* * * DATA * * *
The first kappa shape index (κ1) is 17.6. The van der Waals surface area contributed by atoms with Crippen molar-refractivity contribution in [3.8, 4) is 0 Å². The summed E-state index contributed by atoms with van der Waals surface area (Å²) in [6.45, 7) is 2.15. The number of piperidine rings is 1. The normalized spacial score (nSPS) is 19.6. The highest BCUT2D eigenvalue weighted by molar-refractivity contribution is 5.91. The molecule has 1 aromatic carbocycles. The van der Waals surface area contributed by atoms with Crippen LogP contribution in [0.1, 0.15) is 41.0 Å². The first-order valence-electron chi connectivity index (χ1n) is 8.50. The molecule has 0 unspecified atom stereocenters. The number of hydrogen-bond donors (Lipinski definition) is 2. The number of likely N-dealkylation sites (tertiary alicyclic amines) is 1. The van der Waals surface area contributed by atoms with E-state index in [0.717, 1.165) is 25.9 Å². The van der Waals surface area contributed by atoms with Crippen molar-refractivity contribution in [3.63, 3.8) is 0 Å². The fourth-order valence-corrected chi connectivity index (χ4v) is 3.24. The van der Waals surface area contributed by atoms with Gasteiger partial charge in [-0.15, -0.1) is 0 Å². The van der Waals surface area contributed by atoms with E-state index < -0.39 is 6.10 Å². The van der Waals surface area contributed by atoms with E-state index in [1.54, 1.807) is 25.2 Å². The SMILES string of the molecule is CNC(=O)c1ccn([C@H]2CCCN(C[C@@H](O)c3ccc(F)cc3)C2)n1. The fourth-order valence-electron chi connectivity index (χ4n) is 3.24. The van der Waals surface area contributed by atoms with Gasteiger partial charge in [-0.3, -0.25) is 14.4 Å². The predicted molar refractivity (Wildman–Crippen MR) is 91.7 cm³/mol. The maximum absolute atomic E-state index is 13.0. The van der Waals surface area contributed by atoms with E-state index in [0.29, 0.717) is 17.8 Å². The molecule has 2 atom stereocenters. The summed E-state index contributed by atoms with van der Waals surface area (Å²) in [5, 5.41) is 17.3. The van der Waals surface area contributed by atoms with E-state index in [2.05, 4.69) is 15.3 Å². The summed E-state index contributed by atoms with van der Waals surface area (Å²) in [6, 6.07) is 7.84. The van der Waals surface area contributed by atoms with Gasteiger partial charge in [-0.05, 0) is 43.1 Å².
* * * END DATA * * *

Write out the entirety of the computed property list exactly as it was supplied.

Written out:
The first kappa shape index (κ1) is 17.6. The van der Waals surface area contributed by atoms with Crippen molar-refractivity contribution in [3.8, 4) is 0 Å². The summed E-state index contributed by atoms with van der Waals surface area (Å²) in [6.45, 7) is 2.15. The number of piperidine rings is 1. The normalized spacial score (nSPS) is 19.6. The highest BCUT2D eigenvalue weighted by molar-refractivity contribution is 5.91. The molecule has 1 aromatic carbocycles. The van der Waals surface area contributed by atoms with Crippen LogP contribution in [0.1, 0.15) is 41.0 Å². The first-order valence-electron chi connectivity index (χ1n) is 8.50. The molecule has 0 unspecified atom stereocenters. The number of hydrogen-bond donors (Lipinski definition) is 2. The number of likely N-dealkylation sites (tertiary alicyclic amines) is 1. The van der Waals surface area contributed by atoms with E-state index in [0.717, 1.165) is 25.9 Å². The van der Waals surface area contributed by atoms with Crippen molar-refractivity contribution in [3.63, 3.8) is 0 Å². The fourth-order valence-corrected chi connectivity index (χ4v) is 3.24. The van der Waals surface area contributed by atoms with Gasteiger partial charge in [-0.15, -0.1) is 0 Å². The van der Waals surface area contributed by atoms with E-state index < -0.39 is 6.10 Å². The van der Waals surface area contributed by atoms with E-state index in [1.54, 1.807) is 25.2 Å². The SMILES string of the molecule is CNC(=O)c1ccn([C@H]2CCCN(C[C@@H](O)c3ccc(F)cc3)C2)n1. The fourth-order valence-electron chi connectivity index (χ4n) is 3.24. The van der Waals surface area contributed by atoms with Gasteiger partial charge in [-0.3, -0.25) is 14.4 Å². The predicted molar refractivity (Wildman–Crippen MR) is 91.7 cm³/mol. The maximum absolute atomic E-state index is 13.0. The van der Waals surface area contributed by atoms with E-state index in [0.29, 0.717) is 17.8 Å². The molecule has 2 atom stereocenters. The summed E-state index contributed by atoms with van der Waals surface area (Å²) in [5, 5.41) is 17.3. The van der Waals surface area contributed by atoms with E-state index in [2.05, 4.69) is 15.3 Å². The summed E-state index contributed by atoms with van der Waals surface area (Å²) in [6, 6.07) is 7.84. The van der Waals surface area contributed by atoms with Gasteiger partial charge in [-0.05, 0) is 43.1 Å².